As EPIA admits in its report, the cost of both PV generation and that by conventional sources could vary wildly in the coming years, and so any predictions are by their very nature speculative. Even so, PV is clearly moving towards a genuinely competitive position, it says. “Considering all of these factors, it is clear that dynamic grid parity could occur in Italy in 2013 in the commercial segment, and then spread all across the continent in the different market segments by 2020,” notes the report. “In Italy, where solar irradiance is higher than in Germany and so is the cost of electricity, competitiveness will arrive sooner.”
Concentrating on five key European markets (France, Germany, Italy, Spain and the UK) the study says that dynamic grid parity – defined as the point at which long-term revenues from PV electricity are equal to that from traditional supplies – could be reached in Italy by 2013 in the commercial segment.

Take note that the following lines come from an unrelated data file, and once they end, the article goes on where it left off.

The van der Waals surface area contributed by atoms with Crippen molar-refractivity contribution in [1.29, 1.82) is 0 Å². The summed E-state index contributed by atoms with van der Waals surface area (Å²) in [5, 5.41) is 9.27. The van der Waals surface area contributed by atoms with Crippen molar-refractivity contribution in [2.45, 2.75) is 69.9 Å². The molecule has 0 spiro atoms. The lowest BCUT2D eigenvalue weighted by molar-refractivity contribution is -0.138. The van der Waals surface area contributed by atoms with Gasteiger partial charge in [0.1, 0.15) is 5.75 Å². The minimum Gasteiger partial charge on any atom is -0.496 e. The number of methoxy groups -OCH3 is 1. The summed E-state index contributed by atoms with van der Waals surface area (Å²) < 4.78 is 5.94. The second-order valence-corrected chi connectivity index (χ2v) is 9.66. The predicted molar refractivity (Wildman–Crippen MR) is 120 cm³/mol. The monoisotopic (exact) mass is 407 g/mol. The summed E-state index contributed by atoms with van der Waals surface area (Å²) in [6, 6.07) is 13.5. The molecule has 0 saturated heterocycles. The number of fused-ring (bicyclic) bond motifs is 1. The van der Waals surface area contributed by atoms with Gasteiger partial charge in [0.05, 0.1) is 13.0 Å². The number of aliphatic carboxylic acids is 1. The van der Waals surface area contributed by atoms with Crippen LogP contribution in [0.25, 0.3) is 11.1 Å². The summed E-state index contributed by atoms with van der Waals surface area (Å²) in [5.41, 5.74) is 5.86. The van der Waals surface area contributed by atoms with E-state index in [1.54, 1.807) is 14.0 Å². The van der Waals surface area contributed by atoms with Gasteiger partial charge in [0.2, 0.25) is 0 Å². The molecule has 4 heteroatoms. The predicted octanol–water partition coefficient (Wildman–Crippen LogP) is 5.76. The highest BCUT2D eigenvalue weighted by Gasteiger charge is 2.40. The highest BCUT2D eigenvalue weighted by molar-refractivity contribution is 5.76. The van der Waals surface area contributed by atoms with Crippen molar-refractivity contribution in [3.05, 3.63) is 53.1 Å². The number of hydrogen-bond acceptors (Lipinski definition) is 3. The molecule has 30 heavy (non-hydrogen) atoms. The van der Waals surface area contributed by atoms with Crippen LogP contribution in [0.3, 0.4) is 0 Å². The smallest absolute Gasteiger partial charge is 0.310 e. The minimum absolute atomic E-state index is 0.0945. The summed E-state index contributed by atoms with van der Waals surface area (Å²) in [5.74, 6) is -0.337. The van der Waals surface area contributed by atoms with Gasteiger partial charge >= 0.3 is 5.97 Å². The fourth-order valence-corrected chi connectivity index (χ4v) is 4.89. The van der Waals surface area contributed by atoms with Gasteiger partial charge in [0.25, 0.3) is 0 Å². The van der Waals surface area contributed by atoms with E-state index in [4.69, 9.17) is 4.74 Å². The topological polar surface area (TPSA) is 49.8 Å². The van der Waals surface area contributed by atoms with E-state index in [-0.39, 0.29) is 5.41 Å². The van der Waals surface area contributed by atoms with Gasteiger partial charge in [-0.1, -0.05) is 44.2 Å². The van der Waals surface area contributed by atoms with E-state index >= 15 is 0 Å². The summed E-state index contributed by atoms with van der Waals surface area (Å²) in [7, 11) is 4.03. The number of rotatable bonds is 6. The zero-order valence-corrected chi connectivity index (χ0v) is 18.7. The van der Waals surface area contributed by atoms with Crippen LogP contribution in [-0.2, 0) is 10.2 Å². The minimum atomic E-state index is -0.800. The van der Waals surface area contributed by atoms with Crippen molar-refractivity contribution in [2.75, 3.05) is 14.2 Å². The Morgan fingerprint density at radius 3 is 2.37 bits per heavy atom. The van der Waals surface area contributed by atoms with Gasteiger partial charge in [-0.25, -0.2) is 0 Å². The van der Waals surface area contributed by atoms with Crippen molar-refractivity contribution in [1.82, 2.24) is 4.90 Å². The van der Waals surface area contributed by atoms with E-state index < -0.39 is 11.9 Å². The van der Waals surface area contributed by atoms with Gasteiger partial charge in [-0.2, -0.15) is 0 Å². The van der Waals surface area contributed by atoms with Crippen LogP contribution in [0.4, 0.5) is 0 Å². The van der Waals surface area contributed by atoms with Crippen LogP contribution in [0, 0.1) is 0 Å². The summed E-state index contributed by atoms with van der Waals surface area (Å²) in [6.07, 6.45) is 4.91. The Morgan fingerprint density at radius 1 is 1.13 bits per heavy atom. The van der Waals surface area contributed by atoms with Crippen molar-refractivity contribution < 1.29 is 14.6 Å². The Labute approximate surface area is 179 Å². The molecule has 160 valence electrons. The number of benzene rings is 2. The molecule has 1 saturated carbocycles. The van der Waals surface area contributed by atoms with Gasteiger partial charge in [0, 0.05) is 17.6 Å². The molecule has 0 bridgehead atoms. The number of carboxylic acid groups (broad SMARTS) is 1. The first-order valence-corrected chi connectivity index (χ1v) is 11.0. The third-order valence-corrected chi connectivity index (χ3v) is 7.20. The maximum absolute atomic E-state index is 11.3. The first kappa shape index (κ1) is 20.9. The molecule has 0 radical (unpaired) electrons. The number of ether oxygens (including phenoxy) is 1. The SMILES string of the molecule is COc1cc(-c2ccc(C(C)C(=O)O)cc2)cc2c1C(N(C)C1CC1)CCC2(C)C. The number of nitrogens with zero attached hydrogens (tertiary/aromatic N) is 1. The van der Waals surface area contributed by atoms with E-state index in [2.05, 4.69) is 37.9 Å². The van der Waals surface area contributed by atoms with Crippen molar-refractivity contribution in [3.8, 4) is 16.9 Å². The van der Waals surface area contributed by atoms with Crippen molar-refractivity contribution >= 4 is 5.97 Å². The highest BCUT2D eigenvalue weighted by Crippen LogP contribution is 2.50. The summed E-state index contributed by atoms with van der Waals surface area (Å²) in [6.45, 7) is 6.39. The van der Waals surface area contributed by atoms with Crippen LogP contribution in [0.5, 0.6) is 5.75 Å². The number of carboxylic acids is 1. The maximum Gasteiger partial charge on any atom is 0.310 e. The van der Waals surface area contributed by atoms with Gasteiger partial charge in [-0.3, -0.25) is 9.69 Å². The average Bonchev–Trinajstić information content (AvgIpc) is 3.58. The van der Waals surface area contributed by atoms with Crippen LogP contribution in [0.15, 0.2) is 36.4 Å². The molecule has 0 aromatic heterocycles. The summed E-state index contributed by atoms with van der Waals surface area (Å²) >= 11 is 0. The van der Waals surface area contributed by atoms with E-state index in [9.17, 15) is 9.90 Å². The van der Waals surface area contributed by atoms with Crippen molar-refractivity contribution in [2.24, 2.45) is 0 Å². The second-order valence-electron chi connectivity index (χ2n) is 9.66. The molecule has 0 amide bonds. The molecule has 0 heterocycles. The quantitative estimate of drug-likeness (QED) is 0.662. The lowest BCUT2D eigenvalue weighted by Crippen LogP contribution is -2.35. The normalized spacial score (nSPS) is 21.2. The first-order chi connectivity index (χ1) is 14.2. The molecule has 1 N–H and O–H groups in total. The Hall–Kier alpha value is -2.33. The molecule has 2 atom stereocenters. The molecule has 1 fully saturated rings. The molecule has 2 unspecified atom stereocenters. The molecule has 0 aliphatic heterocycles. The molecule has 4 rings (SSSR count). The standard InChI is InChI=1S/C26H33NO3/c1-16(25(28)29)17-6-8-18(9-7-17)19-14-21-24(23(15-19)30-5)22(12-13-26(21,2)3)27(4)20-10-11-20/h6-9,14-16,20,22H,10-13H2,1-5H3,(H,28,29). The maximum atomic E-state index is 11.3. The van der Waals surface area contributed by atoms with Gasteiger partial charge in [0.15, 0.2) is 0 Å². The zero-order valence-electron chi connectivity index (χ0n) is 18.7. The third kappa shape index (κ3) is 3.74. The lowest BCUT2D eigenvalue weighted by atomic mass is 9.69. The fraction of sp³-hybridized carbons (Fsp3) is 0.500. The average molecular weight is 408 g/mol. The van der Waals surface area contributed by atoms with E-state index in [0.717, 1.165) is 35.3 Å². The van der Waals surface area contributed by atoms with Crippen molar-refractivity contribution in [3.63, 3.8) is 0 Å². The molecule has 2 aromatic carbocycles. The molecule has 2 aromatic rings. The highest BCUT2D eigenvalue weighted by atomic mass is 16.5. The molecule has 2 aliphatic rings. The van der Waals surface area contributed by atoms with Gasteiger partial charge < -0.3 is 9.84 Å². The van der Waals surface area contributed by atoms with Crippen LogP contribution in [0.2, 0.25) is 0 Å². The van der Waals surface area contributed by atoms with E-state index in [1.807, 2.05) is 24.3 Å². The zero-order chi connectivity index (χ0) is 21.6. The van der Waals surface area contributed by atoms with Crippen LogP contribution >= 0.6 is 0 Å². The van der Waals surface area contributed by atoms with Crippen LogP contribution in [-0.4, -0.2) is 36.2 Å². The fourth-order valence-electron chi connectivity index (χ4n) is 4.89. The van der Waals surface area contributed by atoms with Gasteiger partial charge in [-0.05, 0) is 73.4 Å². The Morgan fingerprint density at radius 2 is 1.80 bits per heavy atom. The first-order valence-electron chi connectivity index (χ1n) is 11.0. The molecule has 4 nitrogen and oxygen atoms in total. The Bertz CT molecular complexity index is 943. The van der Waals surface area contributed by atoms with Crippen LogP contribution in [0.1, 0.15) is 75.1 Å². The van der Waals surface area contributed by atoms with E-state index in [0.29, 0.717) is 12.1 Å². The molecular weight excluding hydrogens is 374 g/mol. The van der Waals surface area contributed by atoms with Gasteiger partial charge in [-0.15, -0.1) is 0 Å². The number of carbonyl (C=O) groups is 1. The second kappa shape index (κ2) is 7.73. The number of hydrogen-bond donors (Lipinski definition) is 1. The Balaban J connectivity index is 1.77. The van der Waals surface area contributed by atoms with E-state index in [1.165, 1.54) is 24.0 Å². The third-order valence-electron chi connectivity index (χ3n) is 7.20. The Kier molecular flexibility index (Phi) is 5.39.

Italy’s high electricity prices
Italy will be the first major European market where that happens, because as well as being one of the sunnier places in the continent, Italian electricity prices are among the highest in the world. According to the International Energy Agency’s figures for 2007, Italy was the world’s largest net importer of electricity, measured at some 46 TWh. At $0.31 per kWh, a unit of household electricity in Italy costs nearly twice as much as it does in France – the latter being the world’s highest net exporter of electricity.
Grid parity will be reached at the commercial system level first, with residential installations predicted to reach that milestone around two years later in most locations. In the UK, the least sunny of the five major European economies and the least advanced in terms of its existing PV market, commercial dynamic grid parity is predicted in 2017, with residential parity in 2019.